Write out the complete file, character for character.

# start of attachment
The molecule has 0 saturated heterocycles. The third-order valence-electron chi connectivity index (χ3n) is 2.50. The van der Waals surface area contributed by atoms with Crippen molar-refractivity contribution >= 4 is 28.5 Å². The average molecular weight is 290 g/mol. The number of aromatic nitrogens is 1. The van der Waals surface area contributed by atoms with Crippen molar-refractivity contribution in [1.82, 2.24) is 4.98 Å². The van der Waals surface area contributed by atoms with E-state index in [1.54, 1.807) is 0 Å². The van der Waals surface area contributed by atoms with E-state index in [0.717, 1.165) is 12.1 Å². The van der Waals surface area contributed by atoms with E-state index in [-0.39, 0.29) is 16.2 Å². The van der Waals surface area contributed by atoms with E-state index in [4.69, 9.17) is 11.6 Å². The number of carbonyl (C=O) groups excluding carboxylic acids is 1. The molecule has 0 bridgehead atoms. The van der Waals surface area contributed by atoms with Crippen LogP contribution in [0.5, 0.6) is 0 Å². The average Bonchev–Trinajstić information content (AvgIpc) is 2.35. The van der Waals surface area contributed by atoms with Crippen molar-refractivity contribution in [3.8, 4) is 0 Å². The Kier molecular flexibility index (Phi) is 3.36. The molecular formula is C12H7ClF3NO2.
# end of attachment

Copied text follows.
The molecule has 0 saturated heterocycles. The third-order valence-electron chi connectivity index (χ3n) is 2.50. The van der Waals surface area contributed by atoms with Crippen molar-refractivity contribution >= 4 is 28.5 Å². The average molecular weight is 290 g/mol. The number of aromatic nitrogens is 1. The van der Waals surface area contributed by atoms with Crippen molar-refractivity contribution in [1.82, 2.24) is 4.98 Å². The van der Waals surface area contributed by atoms with E-state index in [1.54, 1.807) is 0 Å². The van der Waals surface area contributed by atoms with E-state index in [0.717, 1.165) is 12.1 Å². The van der Waals surface area contributed by atoms with E-state index in [-0.39, 0.29) is 16.2 Å². The van der Waals surface area contributed by atoms with E-state index in [4.69, 9.17) is 11.6 Å². The number of carbonyl (C=O) groups excluding carboxylic acids is 1. The molecule has 0 bridgehead atoms. The van der Waals surface area contributed by atoms with Crippen LogP contribution in [0.5, 0.6) is 0 Å². The average Bonchev–Trinajstić information content (AvgIpc) is 2.35. The van der Waals surface area contributed by atoms with Crippen molar-refractivity contribution in [3.8, 4) is 0 Å². The Kier molecular flexibility index (Phi) is 3.36. The molecular formula is C12H7ClF3NO2.